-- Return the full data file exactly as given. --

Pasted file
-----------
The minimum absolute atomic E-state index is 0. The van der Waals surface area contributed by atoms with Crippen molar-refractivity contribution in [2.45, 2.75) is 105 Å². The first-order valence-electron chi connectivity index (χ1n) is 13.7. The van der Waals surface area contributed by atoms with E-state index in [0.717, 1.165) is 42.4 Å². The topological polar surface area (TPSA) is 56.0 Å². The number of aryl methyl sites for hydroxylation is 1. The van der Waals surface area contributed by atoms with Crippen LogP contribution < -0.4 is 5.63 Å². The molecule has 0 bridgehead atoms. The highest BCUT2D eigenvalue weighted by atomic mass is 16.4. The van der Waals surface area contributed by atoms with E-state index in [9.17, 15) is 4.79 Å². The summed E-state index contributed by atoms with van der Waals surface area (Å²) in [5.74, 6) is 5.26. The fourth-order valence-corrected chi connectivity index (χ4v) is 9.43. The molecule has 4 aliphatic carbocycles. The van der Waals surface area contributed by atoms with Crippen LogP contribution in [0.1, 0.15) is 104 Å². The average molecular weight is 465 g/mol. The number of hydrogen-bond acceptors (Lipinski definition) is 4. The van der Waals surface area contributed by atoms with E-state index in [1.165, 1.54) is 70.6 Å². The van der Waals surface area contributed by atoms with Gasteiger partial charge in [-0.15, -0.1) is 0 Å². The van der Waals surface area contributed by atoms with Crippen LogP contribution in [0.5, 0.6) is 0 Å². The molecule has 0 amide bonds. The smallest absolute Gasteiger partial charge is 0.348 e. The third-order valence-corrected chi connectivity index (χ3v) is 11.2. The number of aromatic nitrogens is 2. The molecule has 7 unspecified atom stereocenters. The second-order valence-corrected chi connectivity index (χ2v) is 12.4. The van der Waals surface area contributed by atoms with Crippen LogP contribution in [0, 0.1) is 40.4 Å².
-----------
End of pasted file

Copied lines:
The minimum absolute atomic E-state index is 0. The van der Waals surface area contributed by atoms with Crippen molar-refractivity contribution in [2.45, 2.75) is 105 Å². The first-order valence-electron chi connectivity index (χ1n) is 13.7. The van der Waals surface area contributed by atoms with E-state index in [0.717, 1.165) is 42.4 Å². The topological polar surface area (TPSA) is 56.0 Å². The number of aryl methyl sites for hydroxylation is 1. The van der Waals surface area contributed by atoms with Crippen LogP contribution < -0.4 is 5.63 Å². The molecule has 0 bridgehead atoms. The highest BCUT2D eigenvalue weighted by atomic mass is 16.4. The van der Waals surface area contributed by atoms with E-state index in [9.17, 15) is 4.79 Å². The summed E-state index contributed by atoms with van der Waals surface area (Å²) in [5.74, 6) is 5.26. The fourth-order valence-corrected chi connectivity index (χ4v) is 9.43. The molecule has 4 aliphatic carbocycles. The van der Waals surface area contributed by atoms with Crippen LogP contribution in [0.1, 0.15) is 104 Å². The average molecular weight is 465 g/mol. The number of hydrogen-bond acceptors (Lipinski definition) is 4. The van der Waals surface area contributed by atoms with E-state index in [1.165, 1.54) is 70.6 Å². The van der Waals surface area contributed by atoms with Gasteiger partial charge in [-0.15, -0.1) is 0 Å². The van der Waals surface area contributed by atoms with Crippen LogP contribution in [0.5, 0.6) is 0 Å². The molecule has 0 amide bonds. The smallest absolute Gasteiger partial charge is 0.348 e. The third-order valence-corrected chi connectivity index (χ3v) is 11.2. The number of aromatic nitrogens is 2. The molecule has 7 unspecified atom stereocenters. The second-order valence-corrected chi connectivity index (χ2v) is 12.4. The van der Waals surface area contributed by atoms with Crippen LogP contribution in [0, 0.1) is 40.4 Å².